Monday, July 19, 2010

Around the Web: Educating & Getting Educated

There's news out there, academic injustice, shifting paradigms, dragons, windmills, but my mind is somewhere else today. The news will still be there tomorrow, the same or different. 

I'm forever collecting links, more now with blogs to feed: my rss reader overfloweth with higher ed, ed tech and adjunct/contingent issue stories, my social bookmark files with links. It's time to share, but my "I'm reading" widget choices are for local Mountainair NM readers and anyone dropping by my community blogs. Not a lot of shared interests, trust me. So then... another account for another widget? In another lifetime maybe.
At the recent AFT convention, keynote speaker Bill Gates told the assembled educators that "teaching is complex." D'uh. Baby, you don't know the half of it. Bye bye one room schoolhouse, rote learning, recitation, drill to kill and Dewey. Online ed or distance learning, Edupunk, DIY education. ed tech, LMS or learning management systems, self-paced study, Constructivism, Connectivism. 

Got 'em bookmarked or on my reader ~ but where to start, how to organize the process in less than overwhelming... by topic or topical relevance... annotated or bare bones?

I'll start with this already briefly annotated collection of education links from Omnivore, The Book Forum blog:
Radical new forms of education

From The Washington Monthly, a special report on the dropout crisis. A Tale of Two Students: In middle school, Ivan and Laura shared a brief romance and a knack for trouble, then they parted ways; now he is college-bound and she isn't — how different schools shaped their paths. Areview of Saving Schools: From Horace Mann to Virtual Learning by Paul Peterson (and more). Stanley Fish reviews Leigh Bortins’ The Core: Teaching Your Child the Foundations of Classical Education and Diane Ravitch’s The Death and Life of the Great American School System. From The Nation, a special issue on education reform, including Diane Ravitch on why she changed her mind. A review of Revolutionizing Pedagogy: Education for Social Justice Within and Beyond Global Neoliberalism. Ta-Nehisi Coates on helping wayward students by personalizing curricula.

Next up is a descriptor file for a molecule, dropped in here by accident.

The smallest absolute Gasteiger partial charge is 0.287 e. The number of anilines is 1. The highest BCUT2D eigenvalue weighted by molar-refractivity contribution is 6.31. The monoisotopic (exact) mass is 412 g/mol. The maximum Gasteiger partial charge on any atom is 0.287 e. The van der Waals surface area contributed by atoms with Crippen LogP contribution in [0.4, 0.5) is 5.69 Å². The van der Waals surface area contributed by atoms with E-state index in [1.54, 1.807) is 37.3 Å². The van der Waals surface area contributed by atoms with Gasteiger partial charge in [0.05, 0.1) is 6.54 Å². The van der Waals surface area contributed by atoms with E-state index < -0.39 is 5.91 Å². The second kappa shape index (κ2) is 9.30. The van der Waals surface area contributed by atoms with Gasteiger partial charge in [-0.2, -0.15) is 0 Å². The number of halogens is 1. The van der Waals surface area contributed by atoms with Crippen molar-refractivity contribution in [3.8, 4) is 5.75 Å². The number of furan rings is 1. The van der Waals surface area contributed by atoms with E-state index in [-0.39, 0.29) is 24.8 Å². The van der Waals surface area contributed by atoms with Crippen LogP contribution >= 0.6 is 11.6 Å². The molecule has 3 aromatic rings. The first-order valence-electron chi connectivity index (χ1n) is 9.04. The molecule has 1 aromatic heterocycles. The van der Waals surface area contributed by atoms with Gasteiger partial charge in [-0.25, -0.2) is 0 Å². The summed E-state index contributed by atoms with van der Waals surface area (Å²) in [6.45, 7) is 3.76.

The layoff epidemic: When teachers get pink slips, who suffers most? A review of Bad Students, Not Bad Schools by Robert Weissberg. A review of The Latest Illiteracy by Christopher Ricks, Jim McCue, and Bryan Garner. A look at the 10 most important things they didn't teach you in school. A review of Measuring Up: What Educational Testing Really Tells Us by Daniel Koretz. Why are liberals so impressed by China and Singapore’s school systems? Martha Nussbaum wants to know. 
Charles Leadbeater went looking for radical new forms of education — and found them in the slums of Rio and Kibera. Chester Finn on the case for Saturday school: When it comes to instruction time, longer is better. No Teacher Left Behind: When did it get to be so hard to fire a teacher? The alphabet soup of college admissions is getting more complicated as the International Baccalaureate, or I.B., grows in popularity as an alternative to the better-known Advanced Placement program.

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